Six times Mr. Olympia Dorian Yates is also famous for popularizing the so-called Yates barbell rows which are nothing more than partial barbell rows with underhand grip and more upright torso. Beginners often wonder what’s better – the Yates barbell row or the classic version.
Our answer is: ‘stick to the classics’.
The Yates Barbell Rows Are An Ego Exercise
The Yates barbell rows are an ego exercise that allows you to lift a lot of weight because the range of motion (ROM) is reduced tremendously. This exercise is the equivalent to the partial bench press. This makes it incomplete.
The goal of exercising is not lift the most weight over the shortest ROM but rather to make the joints and muscles work full range. Proper execution hits more muscle fibers and is actually safer for the most part because you use less weight while achieving more stimulation.
The Yates Barbell Rows Can Tear You Biceps
The original Yates barbell rows were done with underhand grip (palms facing away). It worked nicely until Dorian tore his biceps. When you do Yates barbell rows with underhand grip there’s a lot of stress on the bicep tendon due to the supinated position and the large weight. Since the arms are generally a weak muscle group, the combination of larger stretch and load may be the reason for a biceps tear.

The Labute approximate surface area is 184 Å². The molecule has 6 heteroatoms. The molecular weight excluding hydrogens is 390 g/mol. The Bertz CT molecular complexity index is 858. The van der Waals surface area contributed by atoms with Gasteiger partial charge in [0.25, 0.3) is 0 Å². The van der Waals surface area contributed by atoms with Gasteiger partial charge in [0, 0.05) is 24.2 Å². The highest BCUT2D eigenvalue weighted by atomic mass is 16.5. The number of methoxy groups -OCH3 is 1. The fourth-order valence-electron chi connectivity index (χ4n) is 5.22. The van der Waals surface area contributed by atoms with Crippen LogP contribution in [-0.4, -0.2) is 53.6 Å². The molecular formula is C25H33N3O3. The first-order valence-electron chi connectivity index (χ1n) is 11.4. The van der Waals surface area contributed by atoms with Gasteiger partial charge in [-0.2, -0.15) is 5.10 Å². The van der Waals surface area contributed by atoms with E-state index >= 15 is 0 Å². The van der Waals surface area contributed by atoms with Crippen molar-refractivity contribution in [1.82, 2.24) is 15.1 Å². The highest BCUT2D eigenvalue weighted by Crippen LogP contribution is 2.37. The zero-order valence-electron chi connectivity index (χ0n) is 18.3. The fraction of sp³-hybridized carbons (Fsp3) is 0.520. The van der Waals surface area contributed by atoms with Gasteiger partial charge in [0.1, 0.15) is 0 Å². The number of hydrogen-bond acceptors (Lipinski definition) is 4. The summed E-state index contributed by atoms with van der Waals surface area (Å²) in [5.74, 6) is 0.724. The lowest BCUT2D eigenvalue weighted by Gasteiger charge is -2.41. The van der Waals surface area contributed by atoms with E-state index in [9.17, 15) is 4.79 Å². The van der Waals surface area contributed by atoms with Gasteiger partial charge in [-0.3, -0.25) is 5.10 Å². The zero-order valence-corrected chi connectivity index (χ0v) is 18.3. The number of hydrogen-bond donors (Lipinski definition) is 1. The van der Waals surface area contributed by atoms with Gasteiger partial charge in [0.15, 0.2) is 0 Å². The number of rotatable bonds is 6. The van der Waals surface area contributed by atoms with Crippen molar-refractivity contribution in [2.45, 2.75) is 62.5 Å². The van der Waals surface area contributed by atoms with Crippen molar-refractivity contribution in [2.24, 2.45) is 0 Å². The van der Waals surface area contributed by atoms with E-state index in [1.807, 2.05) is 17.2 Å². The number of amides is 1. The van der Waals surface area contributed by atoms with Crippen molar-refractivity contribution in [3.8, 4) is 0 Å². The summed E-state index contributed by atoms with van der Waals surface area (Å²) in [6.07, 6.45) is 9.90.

The Yates Barbell Rows Are Mechanically Inefficient
Due to the short ROM and the upright torso most of the stress is placed on the traps rather than the whole back as it is during regular barbell rows. The motion is usually jerky and it’s not uncommon to see lifters use this variation just to put more weight on the bar. From the sides it looks like the athlete is having sexual intercourse with the bar.
Highly recommended article: How To Do Barbell Rows With Proper Form For Maximum Gains
Why are Yates barbell rows popular?
Yates barbell rows are popular because of Dorian’s insane back development. It may surprise you, but the fact that Dorian had good back does not mean his way is the best way for naturals. This is hard to explain to the uneducated and inexperienced crowd, but once you get a little deeper into the iron game, it will all make sense to you. Until then, stick to the classics and don’t do partial, jerky and inefficient movements like the Yates barbell rows.